6. Focus their tool set on metadata, BUSINESS METADATA, and how it works with the business process flows, the management, maintenance and reporting of that metadata.
7. Focus their tool set on managing, setting up, and maintaining web-services and the security around them.

I think there would be a winning paradigm, maybe it would be called:
E-L-A-I-I-T-I-BMM (sounds like a foreign language).
Transformation (in-RDBMS)
Business Metadata Manager
(now breathe deeply)

You never know, it might just show up on EggHead's shelves! (just kidding, horrible acronym, but it describes the concepts). Of course if Disk Vendors have their way, they will take over the EL portion soon, and pair it with the compliance packages.

These are just ramblings on the state of these technology areas. I beg your pardon, this is not meant to be an attack, just a very opinionated blog as to how I see this industry evolving. Invest in BMM today! Comments?

Posted April 25, 2005 4:51 PM
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Welcome to part two of this entry. Here we will discuss the impact of business rule changes as they pertain to an SOA, compared to the impact of changes on a Data Warehouse. We will also begin a discussion (that will continue for a while) on the impact of these changes to the metadata underneath, and the other systems that SOA might use, such as EII, and EAI.

Again, this blog is open to comments and corrections - I'm always willing to learn new things, and SOA is a new adventure for me too. I'd be honored of an SOA heavyweight would weigh in and help clarify things.

Business rules change every day, and as I've sugested in a previous blog or white paper, the notion that I follow is that Business Rules are what is constituted as "today's version of the truth." But that again is for yabe (yet another blog entry).

In an SOA, as commented in the previous blog entry - the SOA can be like a restaurant menu - describing choices, prices, and contents. Enough for a customer to make an informed decision - of course all menus follow a similar paradigm: appetizers, soups/salads or lighter-fare, main dishes (chicken, beef, pastas), deserts and drinks. Sometimes they vary slightly, but if you've read one menu - you can read and understand the rest.

That says a lot about common and acceptable metadata in the restaurant world and how they compete, AND do business. They're not afraid to publish pricing, but you have to enter their establishment to see these things (sometimes their menus now, are listed on the web). On the other hand, what can they change from a business rules perspective? They can change: the layout of the restaurant, the nature of service, the number of tables and wait-staff, the number of cooks, quality of ingredients, pricing of products, product specials and so on.

Let's take a look at it from a business intelligence standpoint. We can change the way we report the data, the type of data that's on the report, how the data is aggregated and loaded, and of course - the kicker - what it means to us (the interpretation). In a restaurant, a steak might taste one way to you, and another way to someone else - but there's no right or wrong "taste", it just is. Furthermore, how do you describe a "taste" to someone? It's an experience, nothing more.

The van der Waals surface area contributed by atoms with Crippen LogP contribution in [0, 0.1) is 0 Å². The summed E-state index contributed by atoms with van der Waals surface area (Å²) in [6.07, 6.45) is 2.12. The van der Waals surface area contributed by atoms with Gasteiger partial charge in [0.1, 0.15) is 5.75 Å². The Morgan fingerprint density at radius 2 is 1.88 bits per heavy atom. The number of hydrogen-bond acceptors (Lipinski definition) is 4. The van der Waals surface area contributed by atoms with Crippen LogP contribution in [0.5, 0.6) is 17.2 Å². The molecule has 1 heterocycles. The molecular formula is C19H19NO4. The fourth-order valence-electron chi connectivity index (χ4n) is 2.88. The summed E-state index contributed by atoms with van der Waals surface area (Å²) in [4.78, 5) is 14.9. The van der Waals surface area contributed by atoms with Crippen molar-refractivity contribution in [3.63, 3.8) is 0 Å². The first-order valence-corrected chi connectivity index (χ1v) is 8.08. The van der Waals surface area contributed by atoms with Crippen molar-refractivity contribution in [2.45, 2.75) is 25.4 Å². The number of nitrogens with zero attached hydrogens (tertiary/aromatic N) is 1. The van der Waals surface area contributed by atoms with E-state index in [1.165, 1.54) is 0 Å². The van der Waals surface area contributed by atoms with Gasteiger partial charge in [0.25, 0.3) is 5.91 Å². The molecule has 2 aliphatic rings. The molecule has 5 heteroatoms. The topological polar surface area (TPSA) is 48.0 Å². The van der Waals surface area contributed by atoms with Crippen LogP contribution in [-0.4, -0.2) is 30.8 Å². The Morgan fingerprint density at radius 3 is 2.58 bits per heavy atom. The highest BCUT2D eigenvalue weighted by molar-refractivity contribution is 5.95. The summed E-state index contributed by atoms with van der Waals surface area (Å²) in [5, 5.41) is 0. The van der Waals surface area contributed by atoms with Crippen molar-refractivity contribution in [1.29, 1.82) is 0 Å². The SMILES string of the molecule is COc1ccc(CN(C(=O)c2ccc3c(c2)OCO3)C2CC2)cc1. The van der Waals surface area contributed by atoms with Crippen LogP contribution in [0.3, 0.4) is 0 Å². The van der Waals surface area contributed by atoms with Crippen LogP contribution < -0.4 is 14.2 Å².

Back to business intelligence. Interpreting what is "right and wrong" is up to the executive staff - they need to agree what the real business rules are, and how the data will be interpreted. But as far as businesses go, and humans go, we all interpret requirements differently - which leads to different implementations of the same business "rule". When these business rules change, the descriptions in the SOA need to change (metadata changes), furthermore, it may be that the operations behind the SOA that retrieve the data, change. It may even be that we change WHERE we source the data from.

Today we might get the data from an EII feed, off a source system. Tomorrow the request is for: get the driver of the vehicle, but also get all their history. Or maybe the request changes to: summarize their history, and tell me if the driver's current actions are in accordance with their previous actions (is there a pattern of activity here).

Metadata is the great equalizer. In this case it allows a central point of tracking for impact analysis, discovery, and understanding. If implemented properly, it can support IT, the business and the end-customers using the SOA all at the same time. IT can use it to determine which processes are changing, pulling, and referencing the data element that is to change or be added. Businesses can use it as a metrics measuring point, and an impact analysis assistant - along with the same use as the customer, to understand and define what these elements and combination of elements mean to the business.

As far as implementing a change into an SOA architecture, it's the same process as implementing a change into the data warehouse, or the EAI system, or even the source system. The only difference is that the service architecture usually is much larger than just that of the data warehouse alone, and thus requires more resources to build and maintain. This is one reason why we are seeing SOA providers on the web spring up (so that SOA's can be used without the overhead of the technology underneath).

From a data warehousing viewpoint, the SOA utilizes the DW as just another data source to meet it's needs. Thereby increasing the value to the enterprise by re-using what has already been built and accepted.

Posted April 25, 2005 11:02 AM